(1)+(2) Adding inequalities from 1 and 2 --> 4<=2x<6 --> 2<=x<3 --> If 2<=x<2.5 closest integer 2 BUT if 2.5<=x<3 closest integer 3. Not sufficient.

Of the 200 members of a certain association, each member who speaks German also speaks English, and 70 of the members speak only Spanish. If no member speaks all three languages, how many of the members speak two of the 3 languages?

(1) 60 of the members speak only English (2) 20 of the members do not speak any of the three languages

Venn diagram is the best way to solve this question. So here are the tips for it: From the stem if 70 speaks only Spanish and no student speaks three languages, max # of students who speaks two languages is 200-70=130. Note that if ALL who speaks German speaks English means that no student speaks ONLY German, but not vise-versa, meaning that there may be the students who speak English only. Also note there may be the students among 200 who speak no English, German or Spanish.

So, basically we need to determine the number of students who speak only English and the number of students who doesn't speak any languages and subtract this from 130 (as we already subtracted only Spanish and know that there are no only German).

(1) 60 speaks ONLY English, max # of students who speaks two languages is 200-70-60=70. But we don't know how this 70 is split: don't know how many don't speak any of the languages. Not sufficient.

(2) 20 don't speak any of the language. Clearly insufficient.

(1)+(2) 70-20(any languages)=50 (# of students who speak two languages).

xy>0, is true if and only x and y have the same sign.

(1) x-y>-2, x and y can have the same sign or the opposite. Not sufficient. (2) x-2y<-6, or -x+2y>6, x and y can have the same sign or the opposite. Not sufficient.

(1)+(2) Adding inequalities we'll get y>4 and x>2. So x and y are both positive. Sufficient.

xy>0, is true if and only x and y have the same sign.

(1) x-y>-2, x and y can have the same sign or the opposite. Not sufficient. (2) x-2y<-6, or -x+2y>6, x and y can have the same sign or the opposite. Not sufficient.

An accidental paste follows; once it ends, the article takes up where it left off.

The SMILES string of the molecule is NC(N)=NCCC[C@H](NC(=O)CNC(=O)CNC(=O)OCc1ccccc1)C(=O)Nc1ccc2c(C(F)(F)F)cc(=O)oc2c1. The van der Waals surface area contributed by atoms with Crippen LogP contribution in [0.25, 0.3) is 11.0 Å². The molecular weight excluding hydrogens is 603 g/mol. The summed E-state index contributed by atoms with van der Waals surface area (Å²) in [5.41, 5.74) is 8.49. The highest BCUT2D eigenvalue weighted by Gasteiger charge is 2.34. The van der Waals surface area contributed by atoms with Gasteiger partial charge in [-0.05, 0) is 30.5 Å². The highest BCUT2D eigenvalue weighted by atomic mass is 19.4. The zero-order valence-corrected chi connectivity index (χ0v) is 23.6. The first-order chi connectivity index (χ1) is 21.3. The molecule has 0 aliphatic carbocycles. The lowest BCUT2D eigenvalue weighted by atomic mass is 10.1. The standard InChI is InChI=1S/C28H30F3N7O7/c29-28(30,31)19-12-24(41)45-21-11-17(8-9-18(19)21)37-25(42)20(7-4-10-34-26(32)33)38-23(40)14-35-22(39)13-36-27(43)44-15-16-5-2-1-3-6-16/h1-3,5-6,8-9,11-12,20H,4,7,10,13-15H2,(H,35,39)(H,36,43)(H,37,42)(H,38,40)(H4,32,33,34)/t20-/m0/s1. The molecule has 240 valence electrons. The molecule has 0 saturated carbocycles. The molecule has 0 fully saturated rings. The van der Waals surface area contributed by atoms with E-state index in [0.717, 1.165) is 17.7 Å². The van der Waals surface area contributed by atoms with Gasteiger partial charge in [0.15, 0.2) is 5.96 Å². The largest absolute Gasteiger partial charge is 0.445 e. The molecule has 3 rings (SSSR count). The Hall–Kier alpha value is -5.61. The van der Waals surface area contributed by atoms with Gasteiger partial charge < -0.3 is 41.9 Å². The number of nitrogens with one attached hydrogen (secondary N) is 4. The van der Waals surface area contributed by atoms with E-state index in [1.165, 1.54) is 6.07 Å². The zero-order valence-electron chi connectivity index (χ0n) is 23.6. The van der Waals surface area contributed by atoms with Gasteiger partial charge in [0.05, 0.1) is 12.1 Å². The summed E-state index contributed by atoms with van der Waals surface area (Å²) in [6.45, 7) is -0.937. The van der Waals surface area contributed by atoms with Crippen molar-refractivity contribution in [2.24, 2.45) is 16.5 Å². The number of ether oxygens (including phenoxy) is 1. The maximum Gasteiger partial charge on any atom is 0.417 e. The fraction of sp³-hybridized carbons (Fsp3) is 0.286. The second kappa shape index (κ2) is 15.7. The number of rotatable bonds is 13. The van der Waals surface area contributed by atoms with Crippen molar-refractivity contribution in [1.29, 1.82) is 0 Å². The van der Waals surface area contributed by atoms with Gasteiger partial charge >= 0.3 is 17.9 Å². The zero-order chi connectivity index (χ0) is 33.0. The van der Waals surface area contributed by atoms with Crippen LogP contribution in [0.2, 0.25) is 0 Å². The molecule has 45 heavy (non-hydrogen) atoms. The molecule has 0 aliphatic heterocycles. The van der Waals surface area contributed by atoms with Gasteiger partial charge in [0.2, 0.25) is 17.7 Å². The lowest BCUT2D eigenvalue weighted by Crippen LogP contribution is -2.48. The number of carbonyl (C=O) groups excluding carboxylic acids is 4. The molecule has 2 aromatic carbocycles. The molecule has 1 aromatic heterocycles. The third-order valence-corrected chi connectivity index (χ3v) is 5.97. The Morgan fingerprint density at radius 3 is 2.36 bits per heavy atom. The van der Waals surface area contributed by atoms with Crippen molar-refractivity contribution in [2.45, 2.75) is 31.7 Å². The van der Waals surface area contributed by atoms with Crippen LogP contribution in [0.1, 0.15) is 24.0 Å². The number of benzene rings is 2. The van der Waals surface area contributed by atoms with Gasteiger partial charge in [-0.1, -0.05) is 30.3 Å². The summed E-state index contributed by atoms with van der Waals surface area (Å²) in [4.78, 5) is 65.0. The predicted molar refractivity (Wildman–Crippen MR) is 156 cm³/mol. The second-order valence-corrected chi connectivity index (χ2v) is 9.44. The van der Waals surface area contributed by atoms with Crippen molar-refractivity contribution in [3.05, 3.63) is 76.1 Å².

(1)+(2) Adding inequalities we'll get y>4 and x>2. So x and y are both positive. Sufficient.

Answer: C.

can we add inequilaties ?

as (1) - (2) ==> y >-2-(-6) ==> y>4 ?

can we do this ? _________________

Thanks, Sri ------------------------------- keep uppp...ing the tempo...

Press +1 Kudos, if you think my post gave u a tiny tip

xy>0, is true if and only x and y have the same sign.

(1) x-y>-2, x and y can have the same sign or the opposite. Not sufficient. (2) x-2y<-6, or -x+2y>6, x and y can have the same sign or the opposite. Not sufficient.

(1)+(2) Adding inequalities we'll get y>4 and x>2. So x and y are both positive. Sufficient.

Answer: C.

can we add inequilaties ?

as (1) - (2) ==> y >-2-(-6) ==> y>4 ?

can we do this ?

You can add inequalities ONLY when their signs are in the same direction: a>b, c>d --> a+c>b+d.

OR You can subtract inequalities ONLY when their signs are in the opposite directions: a>b, d<c a-d>b-c

So in our case: x-y>-2 -x+2y>6 Adding them: y>4

OR x-y>-2 x-2y<-6 Subtract them: y>4 the same thing. _________________

+ 1 kuduos to Bunuel from me ,, as i have been following your tips which helped me solve all these question correctly . could nt have done with out u.. keep u the good work .

Srini, if you dont mind me asking, how did you end up doing on the quant section for preptest 2?

GMATPrep2 640 (Q 23/37, V 28/41) taken on 11/01/2009 (forgot to note scaled scores-sorry) GMATPrep1 650 (Q49, V29; 26/37, 28/41) taken on 10/25/2009 _________________

Thanks, Sri ------------------------------- keep uppp...ing the tempo...

Press +1 Kudos, if you think my post gave u a tiny tip

Thanks for your reply. The reason I asked was because I was curious to know the level of difficulty I would expect according to the Preptest 2 questions that you have provided. Was this a score of 37?